When used in the insurance context, subrogation refers to an insurer’s ability to pursue a third party for the payments it made to the insured party. Naturally, this is beneficial for the insurance company as it is able to recoup its losses. However, the parties to the agreement may wish to prevent this subrogation for other reasons.
Establishing a payment plan with a debtor has several advantages. First, by breaking up a larger payment into smaller installments, it allows the debtor to make more realistic payments and removes the temptation to stop payment because the value of the debt is too high to pay off entirely. Additionally, being able to show that a debtor has may progress in making installment payments toward the full value of the debt can be used as strong evidence in court that the debtor acknowledges the full value of the debt and has promised to pay.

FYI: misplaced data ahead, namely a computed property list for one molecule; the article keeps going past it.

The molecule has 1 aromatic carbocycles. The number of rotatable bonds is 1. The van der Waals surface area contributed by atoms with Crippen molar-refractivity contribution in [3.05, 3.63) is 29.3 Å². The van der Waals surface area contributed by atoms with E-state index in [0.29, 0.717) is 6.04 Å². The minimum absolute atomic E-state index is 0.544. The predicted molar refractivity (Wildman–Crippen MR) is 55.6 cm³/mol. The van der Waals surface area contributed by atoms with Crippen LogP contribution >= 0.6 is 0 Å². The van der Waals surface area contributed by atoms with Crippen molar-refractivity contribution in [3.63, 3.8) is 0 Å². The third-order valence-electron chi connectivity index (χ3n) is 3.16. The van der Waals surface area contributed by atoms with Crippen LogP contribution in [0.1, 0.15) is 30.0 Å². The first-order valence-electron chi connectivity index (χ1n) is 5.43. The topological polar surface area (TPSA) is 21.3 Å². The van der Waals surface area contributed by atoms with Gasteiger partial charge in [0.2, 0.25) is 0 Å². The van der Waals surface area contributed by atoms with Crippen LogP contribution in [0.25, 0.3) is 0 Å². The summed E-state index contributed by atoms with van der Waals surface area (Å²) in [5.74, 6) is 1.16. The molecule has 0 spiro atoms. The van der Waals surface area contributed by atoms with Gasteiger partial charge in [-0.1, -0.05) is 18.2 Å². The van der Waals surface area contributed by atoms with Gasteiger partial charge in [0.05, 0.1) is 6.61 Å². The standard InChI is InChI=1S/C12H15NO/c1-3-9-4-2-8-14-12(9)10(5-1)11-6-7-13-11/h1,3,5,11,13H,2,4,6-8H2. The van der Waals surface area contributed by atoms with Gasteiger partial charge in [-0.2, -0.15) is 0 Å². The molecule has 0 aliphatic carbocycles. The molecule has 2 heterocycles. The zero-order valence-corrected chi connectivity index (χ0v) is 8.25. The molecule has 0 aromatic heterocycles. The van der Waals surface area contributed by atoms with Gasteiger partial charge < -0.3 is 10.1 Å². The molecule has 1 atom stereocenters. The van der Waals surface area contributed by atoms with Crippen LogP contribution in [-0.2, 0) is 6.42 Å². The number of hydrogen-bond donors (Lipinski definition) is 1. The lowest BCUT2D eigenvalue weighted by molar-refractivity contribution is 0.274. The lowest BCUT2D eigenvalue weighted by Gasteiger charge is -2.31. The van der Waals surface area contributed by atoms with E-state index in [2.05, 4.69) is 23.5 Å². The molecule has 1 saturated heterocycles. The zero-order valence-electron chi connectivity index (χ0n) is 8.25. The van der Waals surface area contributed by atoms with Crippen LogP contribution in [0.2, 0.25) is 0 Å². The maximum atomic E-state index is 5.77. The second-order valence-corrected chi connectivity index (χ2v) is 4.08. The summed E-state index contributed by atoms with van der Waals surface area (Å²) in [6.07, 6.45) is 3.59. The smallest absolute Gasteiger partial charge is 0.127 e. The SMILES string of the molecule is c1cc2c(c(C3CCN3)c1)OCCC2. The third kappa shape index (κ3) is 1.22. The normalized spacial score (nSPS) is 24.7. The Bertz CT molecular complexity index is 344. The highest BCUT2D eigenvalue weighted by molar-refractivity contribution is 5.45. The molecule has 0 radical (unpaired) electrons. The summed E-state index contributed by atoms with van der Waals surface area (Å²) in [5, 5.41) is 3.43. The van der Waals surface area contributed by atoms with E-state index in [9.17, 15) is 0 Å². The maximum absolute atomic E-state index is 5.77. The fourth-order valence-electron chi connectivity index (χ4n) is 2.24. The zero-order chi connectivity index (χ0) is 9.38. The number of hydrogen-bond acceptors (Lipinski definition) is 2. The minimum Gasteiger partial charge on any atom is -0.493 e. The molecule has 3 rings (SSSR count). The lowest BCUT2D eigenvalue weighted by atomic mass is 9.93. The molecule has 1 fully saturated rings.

Sometimes an agreement involves cargo or products that, if lost, would create more liability than either party is willing to accept. In these situations, where the risk of loss is disproportionally larger than the contract price, the parties may agree to include an insurance clause to ensure that, if the cargo is lost or destroyed, neither party will have to pay for the damage.
An indemnity clause can be a powerful tool to control costs and manage risk when licensing technology. An indemnity clause, at its most powerful, can completely shield one party from liability, forcing the other party to cover all potential risk stemming from the agreement. However, more commonly, it will be used to cover specific areas of risk such as potential damage caused by use of the licensed technology or claims by 3rd parties for IP infringement.